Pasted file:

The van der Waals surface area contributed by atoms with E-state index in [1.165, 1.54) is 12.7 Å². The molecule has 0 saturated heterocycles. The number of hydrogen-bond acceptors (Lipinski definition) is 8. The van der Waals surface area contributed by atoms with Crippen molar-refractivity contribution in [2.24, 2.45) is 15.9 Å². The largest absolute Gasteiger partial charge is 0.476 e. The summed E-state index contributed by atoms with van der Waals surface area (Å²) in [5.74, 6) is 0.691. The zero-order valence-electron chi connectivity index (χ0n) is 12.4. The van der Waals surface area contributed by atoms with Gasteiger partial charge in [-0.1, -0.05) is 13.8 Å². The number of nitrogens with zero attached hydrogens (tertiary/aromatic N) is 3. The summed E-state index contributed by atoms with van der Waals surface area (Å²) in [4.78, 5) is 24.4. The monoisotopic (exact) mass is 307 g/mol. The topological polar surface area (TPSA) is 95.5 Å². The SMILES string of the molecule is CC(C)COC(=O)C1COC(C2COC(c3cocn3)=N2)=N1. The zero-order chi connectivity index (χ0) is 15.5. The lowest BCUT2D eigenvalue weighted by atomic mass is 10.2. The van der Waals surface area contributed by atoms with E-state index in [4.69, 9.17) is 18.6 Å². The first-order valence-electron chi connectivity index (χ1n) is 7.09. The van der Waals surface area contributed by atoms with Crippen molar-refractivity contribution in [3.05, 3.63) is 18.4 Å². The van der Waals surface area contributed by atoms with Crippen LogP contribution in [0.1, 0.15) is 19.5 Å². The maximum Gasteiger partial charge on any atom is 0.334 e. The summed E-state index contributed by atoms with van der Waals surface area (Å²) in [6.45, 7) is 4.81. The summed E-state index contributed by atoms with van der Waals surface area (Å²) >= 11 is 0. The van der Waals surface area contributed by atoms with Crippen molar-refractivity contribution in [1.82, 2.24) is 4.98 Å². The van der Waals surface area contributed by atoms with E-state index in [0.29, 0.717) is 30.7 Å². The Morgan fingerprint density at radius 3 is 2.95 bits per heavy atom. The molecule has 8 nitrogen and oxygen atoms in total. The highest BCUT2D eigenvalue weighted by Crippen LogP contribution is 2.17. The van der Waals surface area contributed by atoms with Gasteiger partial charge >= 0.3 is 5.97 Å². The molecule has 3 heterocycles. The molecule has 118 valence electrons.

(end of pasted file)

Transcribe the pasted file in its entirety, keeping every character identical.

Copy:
The van der Waals surface area contributed by atoms with E-state index in [1.165, 1.54) is 12.7 Å². The molecule has 0 saturated heterocycles. The number of hydrogen-bond acceptors (Lipinski definition) is 8. The van der Waals surface area contributed by atoms with Crippen molar-refractivity contribution in [2.24, 2.45) is 15.9 Å². The largest absolute Gasteiger partial charge is 0.476 e. The summed E-state index contributed by atoms with van der Waals surface area (Å²) in [5.74, 6) is 0.691. The zero-order valence-electron chi connectivity index (χ0n) is 12.4. The van der Waals surface area contributed by atoms with Gasteiger partial charge in [-0.1, -0.05) is 13.8 Å². The number of nitrogens with zero attached hydrogens (tertiary/aromatic N) is 3. The summed E-state index contributed by atoms with van der Waals surface area (Å²) in [4.78, 5) is 24.4. The monoisotopic (exact) mass is 307 g/mol. The topological polar surface area (TPSA) is 95.5 Å². The SMILES string of the molecule is CC(C)COC(=O)C1COC(C2COC(c3cocn3)=N2)=N1. The zero-order chi connectivity index (χ0) is 15.5. The lowest BCUT2D eigenvalue weighted by atomic mass is 10.2. The van der Waals surface area contributed by atoms with E-state index in [4.69, 9.17) is 18.6 Å². The first-order valence-electron chi connectivity index (χ1n) is 7.09. The van der Waals surface area contributed by atoms with Crippen molar-refractivity contribution in [3.05, 3.63) is 18.4 Å². The van der Waals surface area contributed by atoms with Crippen LogP contribution in [0.1, 0.15) is 19.5 Å². The maximum Gasteiger partial charge on any atom is 0.334 e. The summed E-state index contributed by atoms with van der Waals surface area (Å²) in [6.45, 7) is 4.81. The summed E-state index contributed by atoms with van der Waals surface area (Å²) >= 11 is 0. The van der Waals surface area contributed by atoms with Crippen molar-refractivity contribution in [1.82, 2.24) is 4.98 Å². The van der Waals surface area contributed by atoms with E-state index in [0.29, 0.717) is 30.7 Å². The Morgan fingerprint density at radius 3 is 2.95 bits per heavy atom. The molecule has 8 nitrogen and oxygen atoms in total. The highest BCUT2D eigenvalue weighted by Crippen LogP contribution is 2.17. The van der Waals surface area contributed by atoms with Gasteiger partial charge >= 0.3 is 5.97 Å². The molecule has 3 heterocycles. The molecule has 118 valence electrons.